We must still distinguish right from wrong. Some claim he is a good man on balance and relegate his wrongs to footnotes.

Others say he is constrained by US politics (which he is), but avoid the great power he wields, especially abroad.

Our universities should not have hosted him – except on condition that he answer to what he has done.

What we saw at the University of Cape Town (UCT) was a rousing reception, charm from Obama, and not a word he didn’t want, as though we were receiving a royal who can do no wrong.

There comes a point, once a powerful person has been heard repeatedly, when we should protect the speaking platform itself as a site of resistance.

Mangcu’s column asserted that local protesters are simply frustrated by South Africa’s minor status. This is patronising.

UCT, my beloved alma mater, hosted Obama – but did not do so in my name. Obama is no hero, but a great speaker guilty of terrible crimes.

Speaking truth to power means telling the truth about the world’s most powerful person.

»?Hodgson served as president of UCT’s 70-year-old development NGO, Shawco Education

Xolela Mangcu may have bought the Obama magic, but some of us have not, writes Buti Manamela.

Xolela Mangcu has lost his moral ­compass (“Obama no enemy of ours”, City Press, June 30 2013).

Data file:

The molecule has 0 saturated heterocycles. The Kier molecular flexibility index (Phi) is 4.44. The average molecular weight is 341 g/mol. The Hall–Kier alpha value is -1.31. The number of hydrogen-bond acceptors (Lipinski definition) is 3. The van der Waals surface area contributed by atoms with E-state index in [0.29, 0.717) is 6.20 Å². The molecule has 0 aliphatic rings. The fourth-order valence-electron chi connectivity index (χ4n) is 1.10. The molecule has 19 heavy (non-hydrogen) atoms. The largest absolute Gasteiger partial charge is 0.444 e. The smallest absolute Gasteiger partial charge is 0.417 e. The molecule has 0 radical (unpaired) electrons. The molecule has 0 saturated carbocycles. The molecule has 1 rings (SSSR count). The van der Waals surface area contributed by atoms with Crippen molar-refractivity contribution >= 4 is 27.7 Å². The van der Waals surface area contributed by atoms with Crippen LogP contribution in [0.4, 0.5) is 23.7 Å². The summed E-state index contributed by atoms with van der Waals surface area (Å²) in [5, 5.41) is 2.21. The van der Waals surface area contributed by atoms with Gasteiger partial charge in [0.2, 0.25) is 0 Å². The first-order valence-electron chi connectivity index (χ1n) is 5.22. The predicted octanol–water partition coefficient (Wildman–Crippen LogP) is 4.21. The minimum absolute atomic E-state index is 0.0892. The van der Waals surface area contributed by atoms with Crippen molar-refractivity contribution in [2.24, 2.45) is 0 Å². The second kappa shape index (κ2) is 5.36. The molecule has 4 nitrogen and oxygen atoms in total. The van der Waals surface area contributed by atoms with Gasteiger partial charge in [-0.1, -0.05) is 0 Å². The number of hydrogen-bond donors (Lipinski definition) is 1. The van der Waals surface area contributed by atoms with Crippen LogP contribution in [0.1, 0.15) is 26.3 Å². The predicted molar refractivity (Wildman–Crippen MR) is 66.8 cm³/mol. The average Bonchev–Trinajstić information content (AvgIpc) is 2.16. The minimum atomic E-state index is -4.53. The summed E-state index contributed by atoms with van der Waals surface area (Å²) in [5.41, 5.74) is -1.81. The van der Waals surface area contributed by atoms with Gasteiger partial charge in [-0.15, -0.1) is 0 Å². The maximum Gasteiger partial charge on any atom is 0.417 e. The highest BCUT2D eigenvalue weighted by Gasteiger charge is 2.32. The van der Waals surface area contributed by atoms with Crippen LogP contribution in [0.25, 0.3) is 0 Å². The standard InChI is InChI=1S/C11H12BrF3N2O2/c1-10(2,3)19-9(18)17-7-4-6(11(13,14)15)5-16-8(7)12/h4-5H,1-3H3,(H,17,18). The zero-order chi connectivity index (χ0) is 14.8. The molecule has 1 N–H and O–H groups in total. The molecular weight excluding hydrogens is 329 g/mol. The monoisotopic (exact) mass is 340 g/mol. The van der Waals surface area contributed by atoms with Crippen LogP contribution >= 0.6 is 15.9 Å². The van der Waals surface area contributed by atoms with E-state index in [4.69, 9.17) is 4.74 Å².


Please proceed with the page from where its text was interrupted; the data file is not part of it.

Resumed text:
On why the Young Communist League was misguided to protest against Obama, he writes: “True, Obama has not turned out to be the leader of the free world we wanted. But we would do well to remind ourselves that the man is the president of the US.”

He then asks, “Is it because he is a brother?” in reference to his ill-informed view that no one protested against George W Bush on his visit to our shores (one of my first protests on international issues was when Bush visited South Africa back in 2003).

According to Mangcu, since Guantanamo Bay and other concerns do not affect us directly, we must just shut up and be merry at visits by Obama. The Palestinians, Sahrawi, Afghans and Iranians are on their own while we cut ourselves the best trade and investment deal the US can offer.